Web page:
Lakers Examiner: The Los Angeles Lakers played one of their best all-around games of the season Monday night to defeat the Phoenix Suns, 128-107, in game one of the Western Conference Finals. Kobe Bryant, who hit his stride during the Utah Jazz series, looked like he hadn’t missed a beat as he torched the Suns for 40 points on 23 shots.

There were questions about Kobe’s health going into the series, particularly after it was revealed that he had a significant amount of fluid drained from his right knee prior to the series opener with the Suns.

Those questions were answered early as Kobe had that “I’m going to rip your heart out” look on his face all game long, and played with a renewed sense of vigor.

Now, however, the question becomes: how long can Kobe keep this up?

I heard Chris Webber (who had his fair share of knee injuries) on the radio yesterday describing what it’s like to have fluid drained. He said that it basically takes away all the swelling and soreness, so you feel great the next couple of days.

The problem is, Webber said, that the fluid inevitably returns until you fix what is really wrong with the knee. That is what the Lakers need to worry about.

Continue reading ‘Can Kobe’s knee keep up the pace?’

  • Sasha4Lvp

    if we can (and should) get rid of phx in 4 or 5 games, then kobe (and bynum) will get at least another week of west before the finals…kobe will be fine!

  • keepon_keepinon18

    Totally agree with the first comment. Even with Kobe scoring 40 in Game 1, I couldn’t help but feel as if Kobe looked a little slow. He was definitely dialed in and make “out-smarting” drives to the basket but I didn’t see his regular explosiveness. The fastbreak dunk was a good example ~ he didn’t look like he got that high. Nonetheless, it looked to me like, while Dudley has size and length and Hill has poorman Battier-like defense, the Suns can’t contain Kobe. Their attempt in Game 1 was for Kobe to take long shots and keep his field goal attempts high in order to reduce the performance of the other Lakers. I really want to see Kobe and Ron keep pushing the ball into the post in Game 2.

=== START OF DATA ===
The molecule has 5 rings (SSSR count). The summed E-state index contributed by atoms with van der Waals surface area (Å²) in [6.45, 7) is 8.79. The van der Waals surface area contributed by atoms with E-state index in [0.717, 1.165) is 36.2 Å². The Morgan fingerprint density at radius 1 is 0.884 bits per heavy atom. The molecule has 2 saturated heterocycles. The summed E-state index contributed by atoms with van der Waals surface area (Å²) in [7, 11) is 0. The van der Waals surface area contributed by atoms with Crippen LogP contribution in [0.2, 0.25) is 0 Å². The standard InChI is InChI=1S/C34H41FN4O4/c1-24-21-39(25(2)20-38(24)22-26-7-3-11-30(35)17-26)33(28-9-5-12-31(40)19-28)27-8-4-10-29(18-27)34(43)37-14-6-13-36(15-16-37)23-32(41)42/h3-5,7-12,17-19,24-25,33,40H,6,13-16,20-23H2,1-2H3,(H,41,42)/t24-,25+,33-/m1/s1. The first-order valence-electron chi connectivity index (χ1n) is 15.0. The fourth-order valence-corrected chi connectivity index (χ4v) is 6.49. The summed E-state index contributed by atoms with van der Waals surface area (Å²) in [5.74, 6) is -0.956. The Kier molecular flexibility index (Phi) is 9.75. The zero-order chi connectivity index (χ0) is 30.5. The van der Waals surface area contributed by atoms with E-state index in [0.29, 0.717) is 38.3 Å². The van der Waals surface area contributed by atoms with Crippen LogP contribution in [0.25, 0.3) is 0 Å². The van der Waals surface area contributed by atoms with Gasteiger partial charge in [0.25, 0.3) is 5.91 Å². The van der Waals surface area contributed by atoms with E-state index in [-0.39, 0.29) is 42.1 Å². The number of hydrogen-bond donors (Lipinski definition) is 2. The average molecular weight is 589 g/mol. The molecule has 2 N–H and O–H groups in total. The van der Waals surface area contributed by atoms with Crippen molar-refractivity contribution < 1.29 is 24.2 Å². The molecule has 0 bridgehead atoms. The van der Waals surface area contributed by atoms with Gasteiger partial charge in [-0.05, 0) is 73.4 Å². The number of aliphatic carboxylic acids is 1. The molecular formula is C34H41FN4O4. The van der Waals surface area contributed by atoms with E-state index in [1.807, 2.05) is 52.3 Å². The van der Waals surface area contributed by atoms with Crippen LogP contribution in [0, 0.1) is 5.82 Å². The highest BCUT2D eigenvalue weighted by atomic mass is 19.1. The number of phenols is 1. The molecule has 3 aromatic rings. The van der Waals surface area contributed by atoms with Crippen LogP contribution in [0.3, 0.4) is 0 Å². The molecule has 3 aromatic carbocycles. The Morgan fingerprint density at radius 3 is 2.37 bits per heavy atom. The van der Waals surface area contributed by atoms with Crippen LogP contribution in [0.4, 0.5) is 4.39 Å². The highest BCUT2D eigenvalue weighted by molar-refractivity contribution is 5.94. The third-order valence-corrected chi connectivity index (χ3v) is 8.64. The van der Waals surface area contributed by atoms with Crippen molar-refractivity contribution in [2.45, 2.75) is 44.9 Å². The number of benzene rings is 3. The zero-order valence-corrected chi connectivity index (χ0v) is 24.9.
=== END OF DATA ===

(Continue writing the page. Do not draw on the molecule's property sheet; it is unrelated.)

Due to many Laker players performing with injuries, a slow half-court game is all the more important. I also heard that the Suns will look to play more zone defense to cut down the points in the paint for the Lakers. How the Lakers’ perimeter players respond to this will be interesting… also, playing zone defense slows the game down (favors Lakers) and will weaken the Suns’ transition game (due to most players clogged in/near paint). The biggest “annoyances” I noticed in Game 1 is the 3-point shooting and that the Suns’ bench is suited too perfectly to cut leads. The Suns did miss a lot of perimeter shots they normally make so the Lakers will have to be alert tomorrow in preventing the Suns from gathering rhythm and momentum.